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Comment: Re:Its a general issue for education itself (Score 1) 289

by dcollins (#46815677) Attached to: Our Education System Is Failing IT

As a college educator, I basically agree. But what I can't avoid pointing out that the system is currently set up for exactly the opposite: "open admission" community colleges where everyone with a high school diploma is guaranteed admission, and state financial aid that covers the entire bill (well, allegedly -- most don't complete the program in 2 years, but no one informs them of that until "sunk cost" settles in). See Tennessee moving in that direction this week (link).

The political pressure is to show everyone getting college degrees. The economic incentive on the schools is of course, moire students are more funding. The long-term result seems to be degrading the requirements and expectations (down to the pre-existing depressing high school level). The vast majority of people in community colleges are helpless at 7th-grade algebra (and, I'm pretty sure after graduation).

So it seems like an enormous waste of resources. But I guess the US is so overwhelmingly wealthy we can do this and not really notice. The momentum is certainly driving further in that direction.

Comment: Re:eduction system? (Score 3, Informative) 289

by dcollins (#46812859) Attached to: Our Education System Is Failing IT

"500,000+ welders are injured annually."

Impossible; there aren't 500,000 welders in the U.S. There aren't even 400,000. (In 2006: 393,000 per American Welding Society).

If we add up all the OSHA injuries of all types from all construction & manufacturing industries (incl. manufacturing of food, textiles, paper, plastics, etc.), the grand total of all injury types in a year is less than 200,000 (197,000 by my count). So 500,000 welding accidents in a year is total fantasy.

Comment: This Is Silly (Score 1) 95

by dcollins (#46810469) Attached to: The Limits of Big Data For Social Engineering

"Social scientists will be able to understand and predict the interactions of people the way physicists understand and predict the interactions of objects."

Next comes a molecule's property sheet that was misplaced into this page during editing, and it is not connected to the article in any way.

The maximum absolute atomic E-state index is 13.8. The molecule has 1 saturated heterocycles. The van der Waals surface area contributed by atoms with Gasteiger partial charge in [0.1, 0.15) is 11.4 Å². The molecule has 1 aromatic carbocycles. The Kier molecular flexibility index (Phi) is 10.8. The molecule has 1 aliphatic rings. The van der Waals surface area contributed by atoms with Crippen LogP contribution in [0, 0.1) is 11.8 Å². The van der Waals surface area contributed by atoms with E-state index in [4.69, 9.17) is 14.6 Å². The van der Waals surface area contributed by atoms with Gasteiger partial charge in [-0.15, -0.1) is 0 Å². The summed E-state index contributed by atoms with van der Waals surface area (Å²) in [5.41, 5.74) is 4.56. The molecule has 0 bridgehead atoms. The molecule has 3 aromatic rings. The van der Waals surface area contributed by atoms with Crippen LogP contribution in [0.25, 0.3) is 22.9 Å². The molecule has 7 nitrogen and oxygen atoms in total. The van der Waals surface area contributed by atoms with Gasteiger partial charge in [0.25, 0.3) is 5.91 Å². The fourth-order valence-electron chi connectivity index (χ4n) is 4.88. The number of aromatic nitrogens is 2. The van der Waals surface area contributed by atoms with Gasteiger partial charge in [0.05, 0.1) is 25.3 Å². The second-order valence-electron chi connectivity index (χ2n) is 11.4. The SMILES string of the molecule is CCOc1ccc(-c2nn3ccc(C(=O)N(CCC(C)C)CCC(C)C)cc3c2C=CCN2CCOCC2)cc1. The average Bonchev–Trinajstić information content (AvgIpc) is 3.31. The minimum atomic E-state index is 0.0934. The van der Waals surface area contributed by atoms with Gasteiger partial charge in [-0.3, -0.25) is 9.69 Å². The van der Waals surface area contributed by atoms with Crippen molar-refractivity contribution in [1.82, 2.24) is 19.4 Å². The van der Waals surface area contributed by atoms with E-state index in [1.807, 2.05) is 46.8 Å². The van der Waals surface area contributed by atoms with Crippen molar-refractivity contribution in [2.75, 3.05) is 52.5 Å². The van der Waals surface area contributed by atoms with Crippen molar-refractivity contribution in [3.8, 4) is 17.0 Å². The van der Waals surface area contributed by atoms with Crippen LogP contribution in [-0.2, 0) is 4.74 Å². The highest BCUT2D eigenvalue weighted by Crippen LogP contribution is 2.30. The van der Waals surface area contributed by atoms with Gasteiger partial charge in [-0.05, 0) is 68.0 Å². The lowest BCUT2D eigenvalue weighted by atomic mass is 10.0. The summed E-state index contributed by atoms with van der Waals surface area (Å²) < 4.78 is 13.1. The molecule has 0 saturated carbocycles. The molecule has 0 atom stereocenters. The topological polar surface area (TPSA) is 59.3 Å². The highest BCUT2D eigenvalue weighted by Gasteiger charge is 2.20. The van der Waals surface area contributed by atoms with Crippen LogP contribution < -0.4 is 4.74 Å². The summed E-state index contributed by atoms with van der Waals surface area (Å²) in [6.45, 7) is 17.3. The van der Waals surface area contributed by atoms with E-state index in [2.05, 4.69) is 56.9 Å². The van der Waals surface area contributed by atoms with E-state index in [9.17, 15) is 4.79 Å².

The fact that this is a century-old Asimovian fantasy that's gone nowhere aside (in the late 80's I was being taught that chaos theory had killed that hope; consider a hundred thousand attempts at predicting the stock market)...

Do social scientists even know how to do math? I was in a scholarly seminar a few weeks ago (the only STEM person in the room, everyone else was social scientists), and was nearly shouted out of the room when I did a spit-take on an sample published paper held up that involved a sample size of 8 sociology students keeping journals for two weeks. One of the other participants said out loud that she had know idea what the point was of another paper because it was quantitative (i.e., involved numbers) instead of qualitative (i.e., subjective opinions by the researcher). As far as I can see recently the whole discipline appears to be a "null field".

Comment: Re:(Said the uranium atom that didn't want to deca (Score 1) 95

by dcollins (#46810373) Attached to: The Limits of Big Data For Social Engineering

"Psychology works very similar. You can't predict what an individual person will do, but look at enough of them and you'll be able to predict what will happen if you have good enough data. YOU may have "free will" and the freedom to do what you want but as a mass we may still follow strict laws, like everything else in nature."

I think this is raw, Asimovian geek fantasy. Do you have a citation for this assertion? Social uprisings catch people by total surprise every generation. No one can predict the stock market, as much as the desire is there.

The fact that people (and thus societies) are engaged in conscious feedback loops means that they're qualitatively different from masses of dumb particles.

Comment: Re:conflating two problems (Score 1) 135

by dcollins (#46772519) Attached to: U.S. Biomedical Research 'Unsustainable' Prominent Researchers Warn

And I should also have mentioned -- The time when I was teaching at another college, interviewed for a full-time position, and pointed out my very high evaluations and observations as evidence of exceptional teaching. At which point the Dean laughed in my face and said, "We can get anyone off the street to come in and teach classes for us, we don't care about that."

Comment: Re:conflating two problems (Score 5, Informative) 135

by dcollins (#46755847) Attached to: U.S. Biomedical Research 'Unsustainable' Prominent Researchers Warn

"many researchers focus on research and are terrible at and hostile to teaching"

But that's where the incentives are, the criteria for promotion. I was told at a small faculty meeting last week at our college that teaching and service are flat-out totally ignored for tenure and promotion decisions, only published papers are counted (despite the written rule being otherwise). Although I'm not on that track (and glad of it), it's hard to blame people who literally get fired if they focus on teaching too much. That's one of the structures that should definitely be changed.

Comment: Re:It kind of makes sense...but it doesn't (Score 2) 631

by dcollins (#46753275) Attached to: IRS Can Now Seize Your Tax Refund To Pay a Relative's Debt